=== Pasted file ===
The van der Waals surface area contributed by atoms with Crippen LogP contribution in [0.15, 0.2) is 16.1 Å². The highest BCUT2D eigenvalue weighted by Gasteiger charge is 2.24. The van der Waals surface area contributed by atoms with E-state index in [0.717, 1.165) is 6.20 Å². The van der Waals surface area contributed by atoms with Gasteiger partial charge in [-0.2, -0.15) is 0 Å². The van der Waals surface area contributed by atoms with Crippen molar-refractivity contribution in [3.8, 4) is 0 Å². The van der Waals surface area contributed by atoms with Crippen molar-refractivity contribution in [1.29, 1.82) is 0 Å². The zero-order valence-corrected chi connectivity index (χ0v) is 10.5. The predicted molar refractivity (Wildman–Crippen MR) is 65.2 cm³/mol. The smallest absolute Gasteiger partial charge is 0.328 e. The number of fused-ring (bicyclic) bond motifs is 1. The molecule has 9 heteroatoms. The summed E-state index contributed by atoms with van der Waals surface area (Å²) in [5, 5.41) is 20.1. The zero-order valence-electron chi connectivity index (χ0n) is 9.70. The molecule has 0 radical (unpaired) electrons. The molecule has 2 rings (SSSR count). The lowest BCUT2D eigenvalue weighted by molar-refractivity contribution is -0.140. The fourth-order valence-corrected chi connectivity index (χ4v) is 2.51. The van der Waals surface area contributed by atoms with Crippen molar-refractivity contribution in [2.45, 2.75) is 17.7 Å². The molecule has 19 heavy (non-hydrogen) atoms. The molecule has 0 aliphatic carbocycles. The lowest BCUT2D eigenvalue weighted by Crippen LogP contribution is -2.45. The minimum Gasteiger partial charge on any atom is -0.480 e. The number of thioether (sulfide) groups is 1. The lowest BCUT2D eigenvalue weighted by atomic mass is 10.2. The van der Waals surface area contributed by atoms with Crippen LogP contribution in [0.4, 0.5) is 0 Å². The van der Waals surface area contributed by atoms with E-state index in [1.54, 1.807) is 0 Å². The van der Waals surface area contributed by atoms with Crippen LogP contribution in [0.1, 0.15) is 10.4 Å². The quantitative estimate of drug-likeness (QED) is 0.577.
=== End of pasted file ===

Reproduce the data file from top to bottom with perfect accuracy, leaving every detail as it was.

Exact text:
The van der Waals surface area contributed by atoms with Crippen LogP contribution in [0.15, 0.2) is 16.1 Å². The highest BCUT2D eigenvalue weighted by Gasteiger charge is 2.24. The van der Waals surface area contributed by atoms with E-state index in [0.717, 1.165) is 6.20 Å². The van der Waals surface area contributed by atoms with Gasteiger partial charge in [-0.2, -0.15) is 0 Å². The van der Waals surface area contributed by atoms with Crippen molar-refractivity contribution in [3.8, 4) is 0 Å². The van der Waals surface area contributed by atoms with Crippen molar-refractivity contribution in [1.29, 1.82) is 0 Å². The zero-order valence-corrected chi connectivity index (χ0v) is 10.5. The predicted molar refractivity (Wildman–Crippen MR) is 65.2 cm³/mol. The smallest absolute Gasteiger partial charge is 0.328 e. The number of fused-ring (bicyclic) bond motifs is 1. The molecule has 9 heteroatoms. The summed E-state index contributed by atoms with van der Waals surface area (Å²) in [5, 5.41) is 20.1. The zero-order valence-electron chi connectivity index (χ0n) is 9.70. The molecule has 0 radical (unpaired) electrons. The molecule has 2 rings (SSSR count). The lowest BCUT2D eigenvalue weighted by molar-refractivity contribution is -0.140. The fourth-order valence-corrected chi connectivity index (χ4v) is 2.51. The van der Waals surface area contributed by atoms with Crippen molar-refractivity contribution in [2.45, 2.75) is 17.7 Å². The molecule has 19 heavy (non-hydrogen) atoms. The molecule has 0 aliphatic carbocycles. The lowest BCUT2D eigenvalue weighted by Crippen LogP contribution is -2.45. The minimum Gasteiger partial charge on any atom is -0.480 e. The number of thioether (sulfide) groups is 1. The lowest BCUT2D eigenvalue weighted by atomic mass is 10.2. The van der Waals surface area contributed by atoms with Crippen LogP contribution in [0.4, 0.5) is 0 Å². The van der Waals surface area contributed by atoms with E-state index in [1.54, 1.807) is 0 Å². The van der Waals surface area contributed by atoms with Crippen LogP contribution in [0.1, 0.15) is 10.4 Å². The quantitative estimate of drug-likeness (QED) is 0.577.